While a lot of hard work was put into Xenogears, it got cut short before it could grow much at all... The original plan had been to make the story into seven parts, but instead we got a rushed second disk that was pure dialogue before the plug was pulled. After that, the team involved with Xenogears decided to make a game development company separate from Square and because of that, they didn't get to use any of the hard work they had put into the last project. A new story had to be developed without anything notable from the past game. This lead to the Xenosaga trilogy (+1?).

Xenosaga was done in cooperation with Namco. It tried a lot new things such as cutscene content lengthier than Metal Gear Solid at the time, even giving save points in the middle of some. The second Xenosaga game seemed to be a bit of a disappointment all around and that may have doomed the series to not being important enough to Namco, who eventually started to cut them off around when the Bandai Namco merger was being made.

After all that had been done, Takahashi and Saga's team still had the strength and integrity to try revitalizing the series one more time with Xenoblade (Chronicles). For the first time, Monolith was able to work by itself and despite an incredibly obscure launch on a system more associated with casual games, Xenoblade grew into a huge success on the Wii then Wii U. It got enough support that Nintendo made it into a bit of a flagship series and included the character in Smash.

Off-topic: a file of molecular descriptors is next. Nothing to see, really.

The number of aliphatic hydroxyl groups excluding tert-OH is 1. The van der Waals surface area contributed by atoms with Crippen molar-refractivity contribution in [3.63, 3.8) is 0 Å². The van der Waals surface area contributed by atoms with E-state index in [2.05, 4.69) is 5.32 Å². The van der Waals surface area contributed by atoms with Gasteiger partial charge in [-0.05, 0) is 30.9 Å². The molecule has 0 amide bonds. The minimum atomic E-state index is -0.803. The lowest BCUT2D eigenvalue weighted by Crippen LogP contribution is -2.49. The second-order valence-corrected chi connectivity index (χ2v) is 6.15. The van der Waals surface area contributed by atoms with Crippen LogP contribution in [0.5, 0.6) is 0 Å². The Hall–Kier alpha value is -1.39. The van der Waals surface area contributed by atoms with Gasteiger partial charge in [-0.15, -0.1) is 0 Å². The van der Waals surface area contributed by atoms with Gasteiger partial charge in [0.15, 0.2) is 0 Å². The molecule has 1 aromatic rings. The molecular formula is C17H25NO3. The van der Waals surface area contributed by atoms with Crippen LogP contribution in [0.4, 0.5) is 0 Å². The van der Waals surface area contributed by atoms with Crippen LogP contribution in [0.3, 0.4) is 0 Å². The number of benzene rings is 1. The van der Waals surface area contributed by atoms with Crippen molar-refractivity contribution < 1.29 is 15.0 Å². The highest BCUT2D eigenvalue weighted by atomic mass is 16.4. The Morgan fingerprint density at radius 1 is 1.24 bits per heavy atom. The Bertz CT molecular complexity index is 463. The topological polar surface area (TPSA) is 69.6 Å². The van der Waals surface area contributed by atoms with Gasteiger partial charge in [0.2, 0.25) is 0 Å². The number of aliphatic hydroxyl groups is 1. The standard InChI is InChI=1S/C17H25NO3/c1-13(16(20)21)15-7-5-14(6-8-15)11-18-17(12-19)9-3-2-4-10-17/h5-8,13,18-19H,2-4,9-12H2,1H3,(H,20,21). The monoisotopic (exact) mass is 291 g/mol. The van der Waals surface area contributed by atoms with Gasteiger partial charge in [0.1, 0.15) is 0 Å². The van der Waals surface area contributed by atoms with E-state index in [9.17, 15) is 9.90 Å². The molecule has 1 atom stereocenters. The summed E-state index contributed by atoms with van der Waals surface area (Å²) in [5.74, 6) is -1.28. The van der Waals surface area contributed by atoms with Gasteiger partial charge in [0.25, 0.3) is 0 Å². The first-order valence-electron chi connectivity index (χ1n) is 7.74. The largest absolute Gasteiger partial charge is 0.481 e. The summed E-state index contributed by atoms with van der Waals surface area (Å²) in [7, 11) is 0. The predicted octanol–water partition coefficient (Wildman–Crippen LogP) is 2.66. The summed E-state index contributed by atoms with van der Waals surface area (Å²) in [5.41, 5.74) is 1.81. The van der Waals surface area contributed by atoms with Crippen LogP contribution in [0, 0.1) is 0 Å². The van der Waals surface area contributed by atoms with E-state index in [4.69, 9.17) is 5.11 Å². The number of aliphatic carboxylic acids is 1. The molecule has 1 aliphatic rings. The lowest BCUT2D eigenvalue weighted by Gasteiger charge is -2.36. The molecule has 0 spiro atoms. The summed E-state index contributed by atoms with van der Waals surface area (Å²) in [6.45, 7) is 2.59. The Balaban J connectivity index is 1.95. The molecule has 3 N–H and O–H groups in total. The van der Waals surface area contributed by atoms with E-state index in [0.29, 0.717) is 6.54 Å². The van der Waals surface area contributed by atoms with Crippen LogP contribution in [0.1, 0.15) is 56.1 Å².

Overall, Tetsuya Takahashi and Soraya Saga worked on 7 or 8 games, trying to realize that seven part Xenogears story. It seems that the time has come where they are finally able to create the full vision of the epic story they imagined.